CLEVELAND, OH - OCTOBER 8: during a pre-season game on October 8, 2018 at Quicken Loans Arena, in Cleveland, Ohio. NOTE TO USER: User expressly acknowledges and agrees that, by downloading and/or using this Photograph, user is consenting to the terms and conditions of the Getty Images License Agreement. Mandatory Copyright Notice: Copyright 2018 NBAE (Photo by David Liam Kyle/NBAE via Getty Images)

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The Cavaliers suffered their first preseason defeat last night against the Pacers, 111-102. With Kevin Love, Rodney Hood and Jordan Clarkson all out due to minor injuries or rest, the Cavs struggled mightily to find an offensive spark. Their offensive deficiencies were only exacerbated after Cedi Osman left the game only seven minutes in.

In the absence of the Cavaliers’ biggest offensive weapons, 37-year-old Kyle Korver finished as their leading scorer. Korver led the team with 17 points on 6-10 shooting, going 4-7 from beyond the arc. Even in his 16th season, this most likely won’t be his last game where he leads the team in scoring. Korver has always been an underrated athlete, but his shooting stroke and quick release are what will allow him to play as long as he wants.

Last season, the Cavaliers offensive and defensive efficiency improved with Korver on the floor. When Korver was on the court, the Cavaliers finished 2nd in the league in offensive efficiency at 114.4 points per 100 possessions. Defensively, they finished 9th in efficiency at 107.7 points per 100 possessions with Korver on, compared to 30th with him off.

You didn’t read that wrong. With Korver on the bench, the Cavaliers dropped from 9th in the league in defensive efficiency to worst in the league!

No single player can replace the offensive production LeBron brought to the Cavs. It’s on the entire group to collectively make up for what they lost after he left. Their new offensive system is focused on pushing the pace, giving everyone a green light to bring the ball up the floor after a defensive rebound. This will lead to more transitional looks for shooters on a fast break, as well as more offensive sets dedicated to generating open shots for players like Korver, rather than for LeBron to drive and find an open player himself.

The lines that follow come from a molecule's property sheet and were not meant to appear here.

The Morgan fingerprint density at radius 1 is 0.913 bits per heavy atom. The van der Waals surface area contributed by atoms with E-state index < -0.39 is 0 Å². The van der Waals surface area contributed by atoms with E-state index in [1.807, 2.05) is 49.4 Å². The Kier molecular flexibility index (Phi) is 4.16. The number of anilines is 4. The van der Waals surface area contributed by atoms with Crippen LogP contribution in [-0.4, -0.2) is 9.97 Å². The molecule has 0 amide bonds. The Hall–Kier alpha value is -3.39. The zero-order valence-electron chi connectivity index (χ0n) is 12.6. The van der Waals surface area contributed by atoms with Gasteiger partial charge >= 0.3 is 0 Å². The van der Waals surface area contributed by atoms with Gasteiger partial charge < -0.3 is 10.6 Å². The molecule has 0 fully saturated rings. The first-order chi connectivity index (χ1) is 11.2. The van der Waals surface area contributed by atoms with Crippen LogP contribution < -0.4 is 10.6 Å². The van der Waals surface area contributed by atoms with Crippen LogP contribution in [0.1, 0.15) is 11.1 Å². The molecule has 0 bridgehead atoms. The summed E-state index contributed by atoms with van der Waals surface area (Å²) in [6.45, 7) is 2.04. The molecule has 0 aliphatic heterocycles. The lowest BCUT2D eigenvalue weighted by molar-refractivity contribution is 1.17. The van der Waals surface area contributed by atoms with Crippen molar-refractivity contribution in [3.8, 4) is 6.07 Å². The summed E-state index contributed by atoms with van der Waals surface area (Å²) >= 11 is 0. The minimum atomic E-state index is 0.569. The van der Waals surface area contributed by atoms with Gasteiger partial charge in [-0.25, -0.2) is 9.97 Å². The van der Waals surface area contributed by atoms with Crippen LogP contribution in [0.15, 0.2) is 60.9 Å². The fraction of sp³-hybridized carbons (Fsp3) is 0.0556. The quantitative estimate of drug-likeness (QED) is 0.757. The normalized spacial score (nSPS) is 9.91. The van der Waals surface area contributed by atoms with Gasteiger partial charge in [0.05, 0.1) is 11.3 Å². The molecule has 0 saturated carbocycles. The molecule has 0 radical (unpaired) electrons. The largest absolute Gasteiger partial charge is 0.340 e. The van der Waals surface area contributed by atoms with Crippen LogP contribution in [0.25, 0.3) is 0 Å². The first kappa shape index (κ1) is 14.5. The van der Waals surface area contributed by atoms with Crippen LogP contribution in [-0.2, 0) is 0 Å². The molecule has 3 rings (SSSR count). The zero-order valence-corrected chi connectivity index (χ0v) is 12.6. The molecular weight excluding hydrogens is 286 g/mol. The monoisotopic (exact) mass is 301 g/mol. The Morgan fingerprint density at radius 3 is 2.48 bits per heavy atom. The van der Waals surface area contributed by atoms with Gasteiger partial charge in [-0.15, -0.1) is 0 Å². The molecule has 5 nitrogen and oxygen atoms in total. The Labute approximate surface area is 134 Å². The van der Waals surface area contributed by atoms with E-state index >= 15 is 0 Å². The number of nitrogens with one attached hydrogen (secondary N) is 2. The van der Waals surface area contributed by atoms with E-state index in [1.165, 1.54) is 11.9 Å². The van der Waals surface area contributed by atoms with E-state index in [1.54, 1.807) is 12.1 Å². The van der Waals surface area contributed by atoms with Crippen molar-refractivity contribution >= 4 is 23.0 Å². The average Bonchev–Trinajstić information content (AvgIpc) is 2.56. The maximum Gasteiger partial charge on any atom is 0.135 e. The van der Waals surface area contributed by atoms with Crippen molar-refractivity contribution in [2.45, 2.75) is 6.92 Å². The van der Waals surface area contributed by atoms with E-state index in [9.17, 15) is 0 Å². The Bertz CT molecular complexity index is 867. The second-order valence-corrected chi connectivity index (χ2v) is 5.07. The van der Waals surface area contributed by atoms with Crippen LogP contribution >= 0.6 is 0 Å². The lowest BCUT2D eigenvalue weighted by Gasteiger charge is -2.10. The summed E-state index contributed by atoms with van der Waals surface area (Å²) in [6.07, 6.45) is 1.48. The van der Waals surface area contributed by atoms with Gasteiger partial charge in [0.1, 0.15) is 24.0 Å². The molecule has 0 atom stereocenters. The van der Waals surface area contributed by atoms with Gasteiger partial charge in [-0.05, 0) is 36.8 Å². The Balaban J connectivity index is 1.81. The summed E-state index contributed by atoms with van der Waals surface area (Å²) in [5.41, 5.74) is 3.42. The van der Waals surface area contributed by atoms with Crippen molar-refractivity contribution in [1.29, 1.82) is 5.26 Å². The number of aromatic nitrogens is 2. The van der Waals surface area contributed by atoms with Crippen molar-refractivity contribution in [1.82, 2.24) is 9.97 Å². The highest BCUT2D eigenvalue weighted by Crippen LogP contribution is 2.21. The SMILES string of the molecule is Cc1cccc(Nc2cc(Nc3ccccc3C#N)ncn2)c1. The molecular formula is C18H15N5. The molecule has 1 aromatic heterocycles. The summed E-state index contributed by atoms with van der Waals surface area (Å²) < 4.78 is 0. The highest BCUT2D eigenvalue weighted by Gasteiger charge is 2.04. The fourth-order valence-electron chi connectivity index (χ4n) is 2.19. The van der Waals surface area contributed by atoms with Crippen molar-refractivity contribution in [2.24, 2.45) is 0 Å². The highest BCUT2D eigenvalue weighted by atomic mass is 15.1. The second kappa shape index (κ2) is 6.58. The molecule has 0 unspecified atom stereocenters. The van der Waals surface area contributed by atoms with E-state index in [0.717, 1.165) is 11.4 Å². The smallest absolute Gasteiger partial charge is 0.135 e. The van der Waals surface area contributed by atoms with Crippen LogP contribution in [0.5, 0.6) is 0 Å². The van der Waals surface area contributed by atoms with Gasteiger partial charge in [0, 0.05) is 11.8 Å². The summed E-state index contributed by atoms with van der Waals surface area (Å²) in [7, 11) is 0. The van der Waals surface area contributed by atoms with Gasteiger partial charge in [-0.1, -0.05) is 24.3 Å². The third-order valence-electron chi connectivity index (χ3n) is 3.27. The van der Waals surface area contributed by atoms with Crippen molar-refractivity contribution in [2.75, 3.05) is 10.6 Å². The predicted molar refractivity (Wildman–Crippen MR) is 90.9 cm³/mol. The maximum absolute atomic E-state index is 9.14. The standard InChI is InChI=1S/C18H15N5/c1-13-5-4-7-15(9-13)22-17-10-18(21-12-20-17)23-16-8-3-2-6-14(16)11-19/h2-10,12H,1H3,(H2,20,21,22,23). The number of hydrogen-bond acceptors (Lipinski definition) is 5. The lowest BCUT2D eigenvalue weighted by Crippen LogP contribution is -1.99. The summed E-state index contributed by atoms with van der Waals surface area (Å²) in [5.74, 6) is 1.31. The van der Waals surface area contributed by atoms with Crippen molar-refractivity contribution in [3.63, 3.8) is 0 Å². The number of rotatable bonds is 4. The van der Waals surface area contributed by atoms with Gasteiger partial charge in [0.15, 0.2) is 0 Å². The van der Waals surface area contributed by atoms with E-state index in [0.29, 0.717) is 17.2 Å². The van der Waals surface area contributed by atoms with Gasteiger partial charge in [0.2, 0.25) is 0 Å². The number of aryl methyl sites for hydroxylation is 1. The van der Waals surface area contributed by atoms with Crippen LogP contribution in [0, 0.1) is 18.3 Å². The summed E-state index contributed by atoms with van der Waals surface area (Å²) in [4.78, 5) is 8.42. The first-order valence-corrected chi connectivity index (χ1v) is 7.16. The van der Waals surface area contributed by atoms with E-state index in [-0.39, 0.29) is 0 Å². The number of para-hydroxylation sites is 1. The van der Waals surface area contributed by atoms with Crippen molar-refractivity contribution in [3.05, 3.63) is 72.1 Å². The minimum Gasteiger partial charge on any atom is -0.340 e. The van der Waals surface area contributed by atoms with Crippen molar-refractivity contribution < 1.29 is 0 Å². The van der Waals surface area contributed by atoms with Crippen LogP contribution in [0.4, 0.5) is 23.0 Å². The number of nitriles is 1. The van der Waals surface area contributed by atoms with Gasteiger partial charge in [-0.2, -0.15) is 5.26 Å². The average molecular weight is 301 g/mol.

Before the season, the Cavaliers shopped trades for Korver and George Hill, even looking into potential contract buyout options. Currently, I’d say these two are no longer on the trade block since the Cavaliers believe they have a real shot at making the playoffs and are not in tank-mode.

The Cavs need the on-court production provided by their vets if they’re really trying to make the playoffs, but what they provide off the court is where it will pay massive dividends in the future. The proper veteran leadership provided by Korver and Channing Frye is important in the development of Cleveland’s young talent. You can already see how Cedi is starting to emulate Korver’s shot technique and ability to utilize screens to create open looks. Korver is worth every penny the Cavs pay him if it leads to Cedi becoming his mirror image.

If this season begins poorly for the Cavs, the playoffs look like a lofty goal and Korver asks to be traded to a contender for one last shot at a ring, I feel the Cavs organization might be able to flip Korver for a decent return. The general feeling from the team though is they genuinely believe they’ll be competing for the 8-seed in the East. If that’s really the case, Korver will be a huge piece off the bench this season.